Martinair is a proud name in the history of aviation in the Netherlands.
Founded in 1958 as Martin’s Air Charter, it offered passenger charters and other air services, before changing its name to Martinair Holland in 1966.
Its fleet grew, and the airline’s familiar red and white livery could be seen all over Europe on its fleet of jet aircraft.
Over the years these included types like the Airbus A310, A320, Boeing 747-200, 757-200, 767-300, Douglas DC-8-30 and -50, DC-9-50, McDonnell Douglas DC-10 and MD-82 aircraft.
The airline offered European and long-haul charter flights, mostly from its Amsterdam Schiphol base.
Martinair also developed into a major cargo airline, offering flights on its Boeing 747 and later McDonnell Douglas MD-11 freighters. This side of the business remained after the passenger side was closed down in 2007, with Martinair working to operate with their principal shareholder, which by this time was Air France-KLM.
Downsizing of Martinair
By 2015, KLM wanted to downsize the operation of Martinair and incorporate it further into its own cargo operations.
As a result, the MD-11 freighter fleet was retired and parked in the desert.
The Last Remnants of Martinair
Today, there is one sole reminder of Martinair still flying. Boeing 747-412(BCF) PH-MPS still proudly wears the carrier’s livery, operating cargo flights on behalf of KLM out of Amsterdam Schiphol.
You can still see this aircraft all over the world, as it operates mostly long-haul routes and occasional charters.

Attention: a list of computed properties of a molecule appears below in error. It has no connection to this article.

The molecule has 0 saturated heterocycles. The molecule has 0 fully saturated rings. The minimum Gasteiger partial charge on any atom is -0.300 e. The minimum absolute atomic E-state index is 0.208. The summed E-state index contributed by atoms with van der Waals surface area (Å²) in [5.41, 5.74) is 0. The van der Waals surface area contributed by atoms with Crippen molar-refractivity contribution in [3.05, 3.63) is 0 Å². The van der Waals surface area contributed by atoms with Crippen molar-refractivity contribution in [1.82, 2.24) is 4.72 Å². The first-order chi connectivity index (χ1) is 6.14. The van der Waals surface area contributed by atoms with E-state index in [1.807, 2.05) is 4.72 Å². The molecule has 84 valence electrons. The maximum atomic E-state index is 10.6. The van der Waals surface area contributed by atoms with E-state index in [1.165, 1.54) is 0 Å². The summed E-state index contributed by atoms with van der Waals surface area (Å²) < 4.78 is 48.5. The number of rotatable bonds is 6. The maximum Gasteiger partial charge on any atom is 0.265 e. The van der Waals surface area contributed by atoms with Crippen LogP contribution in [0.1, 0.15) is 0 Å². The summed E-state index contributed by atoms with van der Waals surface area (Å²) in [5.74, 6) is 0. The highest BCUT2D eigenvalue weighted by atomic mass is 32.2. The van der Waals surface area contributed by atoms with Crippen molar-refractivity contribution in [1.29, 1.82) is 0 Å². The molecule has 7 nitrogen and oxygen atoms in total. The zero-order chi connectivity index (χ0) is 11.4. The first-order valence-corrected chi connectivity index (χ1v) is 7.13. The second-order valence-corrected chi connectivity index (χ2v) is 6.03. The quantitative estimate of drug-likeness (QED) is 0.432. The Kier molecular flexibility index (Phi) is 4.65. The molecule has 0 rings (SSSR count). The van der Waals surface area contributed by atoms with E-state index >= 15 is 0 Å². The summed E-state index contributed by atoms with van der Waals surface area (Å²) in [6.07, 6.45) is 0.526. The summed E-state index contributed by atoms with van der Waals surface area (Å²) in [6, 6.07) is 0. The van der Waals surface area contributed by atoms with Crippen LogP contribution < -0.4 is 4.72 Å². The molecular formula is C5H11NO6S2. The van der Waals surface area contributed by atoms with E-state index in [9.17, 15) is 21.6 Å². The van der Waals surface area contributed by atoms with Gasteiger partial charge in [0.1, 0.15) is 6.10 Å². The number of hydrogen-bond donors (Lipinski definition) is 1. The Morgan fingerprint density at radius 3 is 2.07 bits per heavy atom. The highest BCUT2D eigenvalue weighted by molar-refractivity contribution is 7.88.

PH-MPS actually started life 9V-SMF with Singapore Airlines, and also flew as VT-AIF with Air India, before being converted into a freighter in 2007.
There are, however, some other remnants of the airline still in existence.
As well as the stored MD-11s, you can see some of the airline’s earliest aircraft at the Aviodrome aviation museum at Lelystad Airport, including de Havilland Dove PH-MAD wearing Martin’s Air Charter livery.
Also usually found at Aviodrome is the Dutch Dakota Association’s 1944 vintage Douglas DC-3 PH-DDZ which, at the moment, also wears classic Martin’s Air Charter livery.
In 2018, a Convair 340 which had been made airworthy and painted in Martin’s Air Charter livery was being prepared for delivery from South Africa to Lelystad, but sadly crashed on a charter flight before ever setting off for Europe.